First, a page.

U.S. Coast Guard
The USCG is not only the oldest continuous seagoing service within the five branches of the armed services, but it is also the smallest of the five services. Despite its size, with less than 40,000 active duty men and women, it carries out a big mission.
As first responders to crises at sea – domestically and around the globe – the USCG has earned the reputation as the federal agency that does the most with the least. For comparison purposes, the New York City Police Department has a larger force and patrols approximately 470 square miles. By contrast, the U.S. Coast Guard is responsible for protecting the 95,471 miles of our Nation’s coastlines and inland waters and the entirety of the U.S. Exclusive Economic Zone of approximately 3.4 million square nautical miles, a territory larger than the land mass of all 50 states combined. In addition, it operates beyond that zone for drug and migrant interdiction, search and rescues, natural disaster relief, and special operations in the polar regions.
The responsibility placed on the USCG by our Nation is immense. The men and women of the USCG have always, and unhesitatingly, shouldered that responsibility. In World War II, the Coast Guard lost more of its force per capita than any other armed service. When Hurricane Katrina struck the Gulf Coast of the United States, the essential role of the Coast Guard once again became evident. It played a significant part in planning the response and recovery efforts of the government in three vital mission areas: search and rescue, marine pollution response, and the management of maritime commerce.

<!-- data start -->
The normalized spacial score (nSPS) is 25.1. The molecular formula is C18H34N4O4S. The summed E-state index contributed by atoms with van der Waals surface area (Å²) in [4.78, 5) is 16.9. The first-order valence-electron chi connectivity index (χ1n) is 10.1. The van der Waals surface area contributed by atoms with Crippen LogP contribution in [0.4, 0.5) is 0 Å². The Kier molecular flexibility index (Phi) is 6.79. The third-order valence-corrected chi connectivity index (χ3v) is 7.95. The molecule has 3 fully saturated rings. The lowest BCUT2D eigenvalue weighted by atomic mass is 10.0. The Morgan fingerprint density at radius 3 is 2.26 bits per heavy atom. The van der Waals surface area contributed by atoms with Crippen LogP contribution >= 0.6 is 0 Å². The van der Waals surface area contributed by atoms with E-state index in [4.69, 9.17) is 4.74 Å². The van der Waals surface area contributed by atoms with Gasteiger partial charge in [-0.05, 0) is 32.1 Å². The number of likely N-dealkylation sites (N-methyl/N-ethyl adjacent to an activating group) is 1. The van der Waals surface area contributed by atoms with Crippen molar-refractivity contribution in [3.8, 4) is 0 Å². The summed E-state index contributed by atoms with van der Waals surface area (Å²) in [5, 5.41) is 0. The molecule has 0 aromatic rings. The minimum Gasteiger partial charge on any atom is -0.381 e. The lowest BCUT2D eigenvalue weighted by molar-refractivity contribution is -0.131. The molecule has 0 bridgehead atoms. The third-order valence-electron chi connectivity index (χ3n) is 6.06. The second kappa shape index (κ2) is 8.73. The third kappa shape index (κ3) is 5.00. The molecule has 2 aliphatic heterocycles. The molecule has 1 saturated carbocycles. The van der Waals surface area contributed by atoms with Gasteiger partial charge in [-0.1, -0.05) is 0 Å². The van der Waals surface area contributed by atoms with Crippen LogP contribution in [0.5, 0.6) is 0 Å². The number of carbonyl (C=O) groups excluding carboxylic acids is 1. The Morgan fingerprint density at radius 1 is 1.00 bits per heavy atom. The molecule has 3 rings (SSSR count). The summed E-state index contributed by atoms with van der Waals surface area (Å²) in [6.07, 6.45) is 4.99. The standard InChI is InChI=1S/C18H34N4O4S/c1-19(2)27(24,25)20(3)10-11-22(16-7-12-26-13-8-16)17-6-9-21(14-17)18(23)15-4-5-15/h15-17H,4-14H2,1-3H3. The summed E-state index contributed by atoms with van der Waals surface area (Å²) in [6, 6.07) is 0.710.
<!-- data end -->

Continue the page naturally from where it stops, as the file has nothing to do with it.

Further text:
Through their vigilance, Coast Guard men and women helped save over 33,000 lives. Similarly, in 2010, the Coast Guard coordinated a unified governmental and private response to the Deepwater Horizon release of oil in the Gulf of Mexico, savings lives, stemming the flow of oil, and remediating the environmental impact. In 2017, the U.S. Coast again came to the rescue of citizens in Houston, Florida, Puerto Rico and the Caribbean devastated by Hurricanes Harvey and Irma.
However, unlike each of the other armed services, our Nation does not have a place to honor the devoted men and women of the USCG who, without fanfare, risk their lives so that others may be saved. Our country needs a National Coast Guard Museum to honor the legacy and visualize the future of the dedicated men and women of the Coast Guard.
To learn more about the USCG, click here.